Why we love grab rails
As a building firm, we specialise in disabled adaptation work around the home. As such, we’ve come across all kinds of weird and wonderful technologies and gadgets to help make life easier for people who might be less mobile. But one of the most effective adaptations remains the humble grab rail. Fitted correctly, in the right location, they offer safety and security, confidence and independence.
Grab rails are particularly useful in bathrooms where they can help prevent slips and falls whilst getting in and out of the bath. Here we’re taking a look at choosing and installing grab rails around your bath.
How to choose the right grab rail
Some grab rails are specifically designed to fit horizontally or vertically, or even diagonally – make sure you buy the right one. If grip strength isn’t great, go for a smaller-diameter bar.
Think carefully about the finish. Shiny chrome might look nice and fit in with the rest of your bathroom décor, but it can be very slippery when wet. Something textured may well be a better bet.
Where to install your grab rails
The best position for your grab rails will depend both on your bathroom and the specific needs of the person using it. It’s a good idea to try climbing in and out of the tub (no need for water!) to get an idea of where the grab bars should be placed. It’s best to have the people most in need of the grab rail with you so they can help decide which position would be most helpful.
You’re likely to need a vertical bar (this could be quite small) in front of the bath to help with getting in and out of the tub. Using a vertical bar here means it’s likely to suit users of different heights.
A horizontal bar, or one at a slight angle, mounted on the long back wall of the bath is likely to be helpful. The bottom of the bar should be about 15cm – 25cm above the top of the bath. If the bar will primarily be used by someone sitting in a bath chair, the bottom should be about 45cm above the top of the bath.
Installing grab rails
Your grab rail is only as strong as the wall it’s fixed to and the fixings used.
There could be quite a force pulling on your grab rail so it’s always best to try and mount it into a stud which runs behind the wall. If your walls just have a single layer of drywall you should be able to find the stud by rapping your knuckle on the wall until the sound changes from hollow to a dull thud. Alternatively, you can use a tool called a stud finder or sensor to locate their position. If that’s not possible, you can use an anchoring device (here we’ve assumed you do have access to studs).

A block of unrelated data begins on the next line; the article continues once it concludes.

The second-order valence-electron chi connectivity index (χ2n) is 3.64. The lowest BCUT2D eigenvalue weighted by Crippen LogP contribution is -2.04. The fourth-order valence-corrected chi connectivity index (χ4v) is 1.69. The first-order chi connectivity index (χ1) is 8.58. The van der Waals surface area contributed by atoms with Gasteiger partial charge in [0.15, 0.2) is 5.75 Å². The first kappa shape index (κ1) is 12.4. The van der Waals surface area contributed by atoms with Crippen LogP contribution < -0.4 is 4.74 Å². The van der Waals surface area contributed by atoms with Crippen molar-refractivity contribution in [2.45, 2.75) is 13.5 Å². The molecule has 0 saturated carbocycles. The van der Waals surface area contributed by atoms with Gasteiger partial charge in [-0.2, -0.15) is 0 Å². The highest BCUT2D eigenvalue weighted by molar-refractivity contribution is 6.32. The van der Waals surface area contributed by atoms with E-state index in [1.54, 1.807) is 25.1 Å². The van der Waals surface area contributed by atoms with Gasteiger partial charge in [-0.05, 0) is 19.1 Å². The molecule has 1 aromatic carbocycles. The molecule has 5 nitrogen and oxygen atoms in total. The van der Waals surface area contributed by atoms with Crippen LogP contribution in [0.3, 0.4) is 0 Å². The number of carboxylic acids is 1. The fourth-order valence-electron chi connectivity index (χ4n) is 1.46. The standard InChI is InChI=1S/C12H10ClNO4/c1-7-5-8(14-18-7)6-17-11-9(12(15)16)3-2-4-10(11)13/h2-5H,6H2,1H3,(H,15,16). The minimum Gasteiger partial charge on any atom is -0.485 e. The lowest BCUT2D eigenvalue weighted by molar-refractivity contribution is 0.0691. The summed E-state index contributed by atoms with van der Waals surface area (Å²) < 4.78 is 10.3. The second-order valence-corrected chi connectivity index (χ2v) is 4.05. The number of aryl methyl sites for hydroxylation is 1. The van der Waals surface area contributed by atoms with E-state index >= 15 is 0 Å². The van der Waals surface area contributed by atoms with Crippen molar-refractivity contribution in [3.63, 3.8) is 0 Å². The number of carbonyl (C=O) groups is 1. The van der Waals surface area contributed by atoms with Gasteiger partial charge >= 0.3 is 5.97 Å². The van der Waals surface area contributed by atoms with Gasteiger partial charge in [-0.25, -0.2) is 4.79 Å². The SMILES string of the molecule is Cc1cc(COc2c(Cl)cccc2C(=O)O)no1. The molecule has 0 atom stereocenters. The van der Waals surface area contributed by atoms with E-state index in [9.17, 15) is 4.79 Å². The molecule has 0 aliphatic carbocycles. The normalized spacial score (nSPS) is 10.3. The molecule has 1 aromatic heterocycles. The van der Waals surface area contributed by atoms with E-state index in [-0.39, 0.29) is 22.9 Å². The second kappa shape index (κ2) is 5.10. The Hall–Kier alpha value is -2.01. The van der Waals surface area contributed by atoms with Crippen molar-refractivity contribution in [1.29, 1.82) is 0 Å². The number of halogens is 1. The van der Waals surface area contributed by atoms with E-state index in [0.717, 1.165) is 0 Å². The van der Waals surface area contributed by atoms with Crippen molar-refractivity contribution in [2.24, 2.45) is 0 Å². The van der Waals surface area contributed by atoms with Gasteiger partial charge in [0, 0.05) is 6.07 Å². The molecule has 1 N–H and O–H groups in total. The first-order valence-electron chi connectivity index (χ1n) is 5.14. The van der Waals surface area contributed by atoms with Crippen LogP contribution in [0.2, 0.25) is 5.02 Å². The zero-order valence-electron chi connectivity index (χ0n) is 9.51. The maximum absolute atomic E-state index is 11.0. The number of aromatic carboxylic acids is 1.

One you’ve had a few practice goes in and out of the tub and feel happy you know where the bars should go, mark the location using a piece of wide tape. Mark the location of the studs on the tape, pinpointing the stud centres. Most grab bars have three screw holes in each mounting flange so you may only be able to anchor two of the three screws into a typical stud – you can use a plastic anchor for the third.
Use the grab bar mounting flange as a guide to mark pilot holes over your stud marks. Use a drill bit that’s slightly smaller than the shaft of the mounting screws. If you’re drilling through ceramic tiles you’ll need to use a special glass or tile drill bit as a regular drill bit may well crack your tile – make sure you read up on how to use these properly before ploughing ahead. Check that your pilot holes go into the stud behind the wall/tiles.
You should now be able to drive the mounting screws which came with your grab rail into the wall. Take your time and be aware of any sudden slackening of resistance – this might mean you’ve broken through the side of the stud which will reduce the strength of your grab rail. You can apply some adhesive to the back of the mounting flange for additional strength (make sure it’s suitable for either tiles of the drywall, depending on where you’re positioning your grab rail).
Slide the grab bar covers over the mounting flanges and test the strength. You need to give it a good yank; you might like to have a friend standing by to catch you in case your handywork’s not quite up to the challenge!
There are alternatives to grab rails, including bath side rails, either floor mounted or bath mounted – feel free to get in touch if you’d like to find out more about these options.
Other places for grab rails
There are lots of other places that grab rails can help – in the shower, by the toilet, by the front door. It can be helpful for a community Occupational Therapist to come and assess your living needs to help identify the best places for you. You might find that there are some obstacles which prevent the simple grab rail being the best solution if, for example, your toilet is too far from the wall. There are other solutions. Including moving the toilet closer to the wall! If you’d like to consider larger structural changes to make your home more accessible, we’re happy to come and discuss the options with you.